Field Notes- On the tenure track: Critics stoke national debate

by Judy Muyskens, provost

You may have noticed in newspapers and blogs that the debate about tenure in higher education has returned. Whenever economic times are difficult, critics on the political right, and more recently on the left, question whether the tenure system is economically feasible and whether it is too rigid to draw the best young people to academia.

Tenure began in 1914 to protect professors’ academic freedom. Of paramount value in higher education is the right to teach controversial topics and freely express opinions without fear of being fired. Failure to support free inquiry and expression silences voices that need to be heard – not just in the classroom, but in society.

Yet, today, the proportion of professors who are tenured has decreased substantially as many institutions replace tenure track lines with adjunct or part-time faculty who earn very little. Critics assert that tenuring faculty members ties up large sums of money. Motivating tenured faculty members to keep up to date in their fields, critics claim, is nearly impossible.

Furthermore, they say that tenure rewards research over teaching. The result, they say, is pages and pages of specialized scholarship and research that few people read. The critics point out that professors teach few courses and spend their days writing and reflecting, rather than working with students.

Nebraska Wesleyan University has a different persona from what critics imagine. We have a small cadre of part-time and fixed-term faculty. Tenured and tenure track faculty are in classrooms and their offices for most of the week and spend hours with students in the office or on e-mail. Nebraska Wesleyan’s student-centered culture negates the criticism about research driving the reward system. At Nebraska Wesleyan, members of the faculty are tenured based on teaching excellence and service to the university. Professors are asked to keep current in their fields, and the university provides funds for continuous faculty development.

All faculty members, including those who are tenured, conduct course evaluations at least once a year. Department chairs, and in some cases, the deans discuss the results with the faculty member when the evaluations are not strong.

Nebraska Wesleyan’s student-centered culture negates the criticism about research driving the reward system. At Nebraska Wesleyan, members of the faculty are tenured based on teaching excellence and service to the university.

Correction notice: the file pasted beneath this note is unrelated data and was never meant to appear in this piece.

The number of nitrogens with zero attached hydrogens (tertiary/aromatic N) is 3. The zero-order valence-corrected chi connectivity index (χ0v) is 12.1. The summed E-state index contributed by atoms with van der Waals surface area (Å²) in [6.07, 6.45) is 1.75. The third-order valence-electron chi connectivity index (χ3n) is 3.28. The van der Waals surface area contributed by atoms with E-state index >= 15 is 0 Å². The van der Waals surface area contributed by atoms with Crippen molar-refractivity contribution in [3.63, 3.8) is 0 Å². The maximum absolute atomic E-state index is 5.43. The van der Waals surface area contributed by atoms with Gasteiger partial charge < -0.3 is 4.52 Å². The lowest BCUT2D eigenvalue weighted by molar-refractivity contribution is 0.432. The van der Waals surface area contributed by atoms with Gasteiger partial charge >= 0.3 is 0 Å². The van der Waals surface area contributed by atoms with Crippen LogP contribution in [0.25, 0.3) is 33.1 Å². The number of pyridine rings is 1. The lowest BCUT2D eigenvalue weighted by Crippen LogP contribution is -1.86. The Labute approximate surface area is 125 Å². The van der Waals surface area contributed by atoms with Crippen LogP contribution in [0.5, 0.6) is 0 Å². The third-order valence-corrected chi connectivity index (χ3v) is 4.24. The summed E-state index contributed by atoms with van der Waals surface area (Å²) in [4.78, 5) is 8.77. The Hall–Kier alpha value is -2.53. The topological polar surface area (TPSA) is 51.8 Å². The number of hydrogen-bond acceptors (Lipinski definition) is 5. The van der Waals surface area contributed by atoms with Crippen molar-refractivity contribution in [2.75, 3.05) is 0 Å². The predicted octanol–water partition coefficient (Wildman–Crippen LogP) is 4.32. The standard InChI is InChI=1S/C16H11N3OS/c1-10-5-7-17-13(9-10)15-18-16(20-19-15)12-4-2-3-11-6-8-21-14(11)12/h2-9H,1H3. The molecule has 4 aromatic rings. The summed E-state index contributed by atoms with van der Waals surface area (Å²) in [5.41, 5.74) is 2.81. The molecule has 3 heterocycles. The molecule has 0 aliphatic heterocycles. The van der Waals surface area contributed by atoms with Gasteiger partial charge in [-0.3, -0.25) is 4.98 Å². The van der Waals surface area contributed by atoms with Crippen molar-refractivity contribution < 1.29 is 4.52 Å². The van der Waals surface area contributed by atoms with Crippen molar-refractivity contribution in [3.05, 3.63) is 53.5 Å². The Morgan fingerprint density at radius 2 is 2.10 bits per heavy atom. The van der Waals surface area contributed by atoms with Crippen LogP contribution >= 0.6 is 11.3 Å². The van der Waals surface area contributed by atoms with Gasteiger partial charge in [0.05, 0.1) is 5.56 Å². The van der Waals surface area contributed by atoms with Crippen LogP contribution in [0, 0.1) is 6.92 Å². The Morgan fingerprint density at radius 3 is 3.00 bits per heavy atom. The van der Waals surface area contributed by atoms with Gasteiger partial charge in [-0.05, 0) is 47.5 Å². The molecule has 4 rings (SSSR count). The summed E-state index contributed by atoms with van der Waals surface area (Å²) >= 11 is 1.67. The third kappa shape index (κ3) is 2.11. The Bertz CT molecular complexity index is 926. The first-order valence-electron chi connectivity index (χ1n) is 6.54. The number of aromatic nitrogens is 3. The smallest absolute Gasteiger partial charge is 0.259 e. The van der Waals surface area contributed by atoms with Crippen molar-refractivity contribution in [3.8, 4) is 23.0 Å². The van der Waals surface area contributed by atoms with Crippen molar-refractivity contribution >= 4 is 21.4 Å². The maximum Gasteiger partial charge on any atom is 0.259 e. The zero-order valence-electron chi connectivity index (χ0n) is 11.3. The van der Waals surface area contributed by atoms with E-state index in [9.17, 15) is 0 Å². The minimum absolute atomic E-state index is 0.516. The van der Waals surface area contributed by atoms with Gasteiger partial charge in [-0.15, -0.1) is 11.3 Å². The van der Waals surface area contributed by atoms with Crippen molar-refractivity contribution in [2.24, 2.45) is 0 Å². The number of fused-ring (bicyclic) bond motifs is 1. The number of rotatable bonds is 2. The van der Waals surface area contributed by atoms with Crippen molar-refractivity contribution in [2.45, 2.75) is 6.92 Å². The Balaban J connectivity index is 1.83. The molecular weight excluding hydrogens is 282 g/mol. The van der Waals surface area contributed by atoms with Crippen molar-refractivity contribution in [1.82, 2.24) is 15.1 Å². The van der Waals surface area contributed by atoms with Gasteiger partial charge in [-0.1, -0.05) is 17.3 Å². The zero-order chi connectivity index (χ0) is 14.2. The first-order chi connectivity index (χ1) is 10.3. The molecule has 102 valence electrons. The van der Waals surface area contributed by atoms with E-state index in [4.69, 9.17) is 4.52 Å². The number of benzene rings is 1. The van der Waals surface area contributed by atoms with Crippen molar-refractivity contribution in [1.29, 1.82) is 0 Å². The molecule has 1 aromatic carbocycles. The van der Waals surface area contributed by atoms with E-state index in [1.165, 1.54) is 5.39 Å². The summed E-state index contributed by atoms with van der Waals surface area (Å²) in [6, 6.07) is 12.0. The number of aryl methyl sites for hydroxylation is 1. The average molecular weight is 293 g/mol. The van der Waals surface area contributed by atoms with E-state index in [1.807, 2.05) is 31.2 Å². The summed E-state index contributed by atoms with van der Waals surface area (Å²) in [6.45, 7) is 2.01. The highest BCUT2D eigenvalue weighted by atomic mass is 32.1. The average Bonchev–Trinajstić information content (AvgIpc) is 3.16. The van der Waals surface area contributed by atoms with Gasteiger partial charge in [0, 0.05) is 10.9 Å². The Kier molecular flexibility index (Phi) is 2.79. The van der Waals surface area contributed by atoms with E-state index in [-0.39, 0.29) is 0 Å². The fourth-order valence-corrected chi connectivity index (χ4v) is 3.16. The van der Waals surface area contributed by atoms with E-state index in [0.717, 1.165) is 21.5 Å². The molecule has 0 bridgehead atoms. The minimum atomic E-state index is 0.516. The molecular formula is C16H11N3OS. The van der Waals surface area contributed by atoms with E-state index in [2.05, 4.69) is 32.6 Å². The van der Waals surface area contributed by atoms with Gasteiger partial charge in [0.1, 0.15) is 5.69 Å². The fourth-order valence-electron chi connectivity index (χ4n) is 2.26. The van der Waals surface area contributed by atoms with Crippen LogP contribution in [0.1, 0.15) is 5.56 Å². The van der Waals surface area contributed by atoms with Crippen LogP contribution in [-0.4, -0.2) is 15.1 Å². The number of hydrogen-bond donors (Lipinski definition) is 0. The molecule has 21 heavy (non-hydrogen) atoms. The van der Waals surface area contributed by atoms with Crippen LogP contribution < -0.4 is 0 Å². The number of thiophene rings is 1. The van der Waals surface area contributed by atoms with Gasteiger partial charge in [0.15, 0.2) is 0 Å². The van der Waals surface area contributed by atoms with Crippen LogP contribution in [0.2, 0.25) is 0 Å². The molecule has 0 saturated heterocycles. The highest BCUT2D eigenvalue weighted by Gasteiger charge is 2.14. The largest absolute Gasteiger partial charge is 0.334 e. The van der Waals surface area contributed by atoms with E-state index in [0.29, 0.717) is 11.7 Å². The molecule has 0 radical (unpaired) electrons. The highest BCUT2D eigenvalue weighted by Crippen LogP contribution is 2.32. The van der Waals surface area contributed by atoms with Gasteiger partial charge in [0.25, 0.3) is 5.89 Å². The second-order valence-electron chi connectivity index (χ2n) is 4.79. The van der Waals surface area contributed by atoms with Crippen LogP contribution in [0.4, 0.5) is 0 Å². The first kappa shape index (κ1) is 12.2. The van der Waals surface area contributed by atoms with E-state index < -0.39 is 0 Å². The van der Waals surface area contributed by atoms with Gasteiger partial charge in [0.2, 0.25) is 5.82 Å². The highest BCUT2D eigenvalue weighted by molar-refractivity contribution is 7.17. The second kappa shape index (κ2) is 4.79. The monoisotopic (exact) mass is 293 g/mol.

Since Nebraska Wesleyan professors teach three to four courses a semester, they spend their time preparing and teaching classes; working with students individually; and correcting homework, lab reports, essays, and tests. In addition, our faculty members spend a good deal of time participating in the university’s shared governance. Those who desire to publish do that work during summers, on weekends and evenings after the teaching work is complete. In addition, Nebraska Wesleyan is fortunate to maintain a strong system of sabbaticals that allows the faculty time to publish, prepare new courses, or research internationally every seven years.

Our faculty works very hard and its members deserve stability and job security. Those of us who support tenure note that the job security that comes with tenure serves as an important balance to the lower salaries that most small liberal arts and many small public institutions can provide. Tenure enables Nebraska Wesleyan to maintain a large cadre of wonderful professors who stay for many years and touch the lives of numerous students.

Our faculty is Nebraska Wesleyan’s backbone. Professors attract students here; they guide them as they learn and grow; and they support them through the various stages of their lives by writing letters of recommendation and answering reference phone calls. The tenure system strengthens professors’ longevity with Nebraska Wesleyan. Quality is never cheap. We are honored to maintain our ranks of fine tenured and tenure track faculty members.

The national debate over the tenure system is spirited and complex. The links below provide some background.

  • Christopher Beam’s essay outlines the illogic of what he calls “the holy grail of higher education.”
  • The New York Times reviews Andrew Hacker and Claudia Dreifus’s Higher Education? How Colleges Are Wasting Our Money and Failing Our Kids—and What We Can Do About It.
  • And Examiner.com reviews Mark C. Taylor’s Crisis on Campus: A Bold Plan for Reforming Our Colleges and Universities.